Here I go again. Agonizing over worship.
I recently found a blog by a man named Bob Kauflin. He seems to be genuine and sincere, intelligent and Biblically based. I really respect a lot of the things he says and most of what he stands for. He demonstrates humility and a burning passion for the glory of God.
He is a church musician, a.k.a. "worship leader." And therein is my stumbling block. The a.k.a. part, I mean.
It is so hard, so very, very hard for me to live with the idea that "my worship" is how I respond to the music in my church. There is something about this idea that just sits very badly in my spirit. It causes me no end of angst. I don't believe that Jesus meant for it to be this way.
I read Mr. Kaufman's blog and was impressed. I wondered if the Lord were convicting me of a wrong heart towards contemporary Christian music. I prayed and resolved to approach things at my church with a fresh perspective. I listened to samples of Mr. Kaufman's music (he writes a lot himself). I actually kind of liked a few of his songs. Some of them I did not care for very much, but I could recognize that concern for the centrality of Jesus' sacrifice and attention to theological detail had gone into the crafting of the lyrics. "Is God calling me to learn to like contemporary Christian music?" I wondered. If that's what God wants me to do, I need to be willing to do it, otherwise I am in disobedience, whether or not worship is more than musical expression in a corporate gathering.
On Sunday, I went to church with a hopeful attitude. Surprisingly, most of the songs on the program that day were older ones (from the 1990s) that I actually knew; they were not all new, unfamiliar ones. Although I can't remember what they were, I relaxed into the music and began singing in a looser way than usual, less binding up in my heart and throat.
I relaxed and sang, closed my eyes and let my head fall back. I felt good. And then, suddenly, I realized what I was singing: "In all I do, I honor You... In all I do, I honor You... In all I do, I honor You..." My mind kicked back in, and I realized, "I do not honor God in all I do. I should honor God in all I do. I hope to get to a point where, at least, I honor God in most of what I do. But I most certainly do not honor God in all that I do. I am lying. Over and over. In church. I am standing in church, repeating a lie over and over to the Lord." And that was the end of me being able to engage in the music for that morning.
What is vexing is this: I cannot even remember what song it was to look up the rest of the words. This is a thing that I really used to like about hymnals. If you blanked out for a moment and failed to concentrate, you still had the whole song on the page in front of you, and you could scan with your eyes to see what you had been singing about and how the words all worked together, even beyond the ones you were singing in that exact moment. When we only get a few lines or phrases at a time on a video screen, we can lose the meaning of the song quite quickly as words disappear. At least, I can, but perhaps I am unique in my propensity to have a mind-glich now and then while singing. Probably everybody else is completely overwhelmed by the glory of God, and I am just standing there, distracted because the video screen has an apostrophe in the wrong place, and I am just that nasty type of person who would notice. I remember once I was in an assembly, and we were singing a song, and we got to the end where we began to repeat the last line over and over and over, as there is a tendency to do these days. The line was, "Here I am." Over and over. Those were the only words visible on the screen. All around me, people were holding up their hands, weeping. I had no idea what was going on. "Here I am." Well, yes, there I was, desiring to focus on my Lord--the One who created me and redeemed me. But apparently all I was supposed to do was to tell Him, "Here I am," which, as far as I could tell, was just a painfully obvious fact. Painful, because my toes were freezing and the constant emphasis on my own presence was making me repeatedly aware of them.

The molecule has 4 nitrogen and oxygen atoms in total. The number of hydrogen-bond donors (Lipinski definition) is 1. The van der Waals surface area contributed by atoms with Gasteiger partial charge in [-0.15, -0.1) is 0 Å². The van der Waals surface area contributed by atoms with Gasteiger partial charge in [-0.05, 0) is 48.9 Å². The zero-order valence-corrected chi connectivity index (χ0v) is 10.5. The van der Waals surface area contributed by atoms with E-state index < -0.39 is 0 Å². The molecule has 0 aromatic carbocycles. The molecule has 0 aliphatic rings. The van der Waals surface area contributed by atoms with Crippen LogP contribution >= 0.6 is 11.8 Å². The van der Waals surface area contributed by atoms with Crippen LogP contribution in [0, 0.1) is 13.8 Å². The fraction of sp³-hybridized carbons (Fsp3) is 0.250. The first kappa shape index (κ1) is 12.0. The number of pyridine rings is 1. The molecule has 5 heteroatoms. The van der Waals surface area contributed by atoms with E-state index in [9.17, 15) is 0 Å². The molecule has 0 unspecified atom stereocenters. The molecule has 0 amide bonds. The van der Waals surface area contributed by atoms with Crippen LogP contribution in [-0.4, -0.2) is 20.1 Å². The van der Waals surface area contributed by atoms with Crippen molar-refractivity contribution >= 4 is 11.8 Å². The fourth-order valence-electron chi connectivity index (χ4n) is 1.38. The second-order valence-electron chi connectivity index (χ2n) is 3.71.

I feel really bad about myself. But then, on the other hand, I wonder about all the other people who were singing, "In all I do, I honor You." Did they really believe that they do truly honor God in all that they do? Maybe they are all that much more sanctified than I am. I guess I am not supposed to judge. But really, aren't we all in this sanctification thing together, with responsibility to help and encourage one another and hold one another accountable? Aren't we? Or aren't we? Maybe the other people are just as "middle of the journey" on the path of sanctification as I am, and maybe they even know this about themselves, but then why would they sing those words? Is it an issue of mental (dare I say intellectual) disengagement?
I often feel that the goal of the song leader is--subconsciously of course--to get the singers to engage with the music and disengage from "life" (a.k.a critical thinking, and by that I mean critical in the sense of "involving skillful judgment as to the truth," not critical in the sense of "inclined to find fault"). Whenever I am walking in the grocery store and hear the song that goes, "Give me the beat boys, and free my soul, I wanna get lost in your rock and roll and drift away..." it reminds me of the way I feel in church during the music, the uncomfortable, on-guard feelings that rise up in me when I sense that someone is telling me, "Let go... stop thinking... engage with the music..."
Jesus said, "God is Spirit and His worshipers must worship in spirit and in truth," (John 4:24). I think we've got the worship in spirit part down, but I really cannot quite relax about the truth part.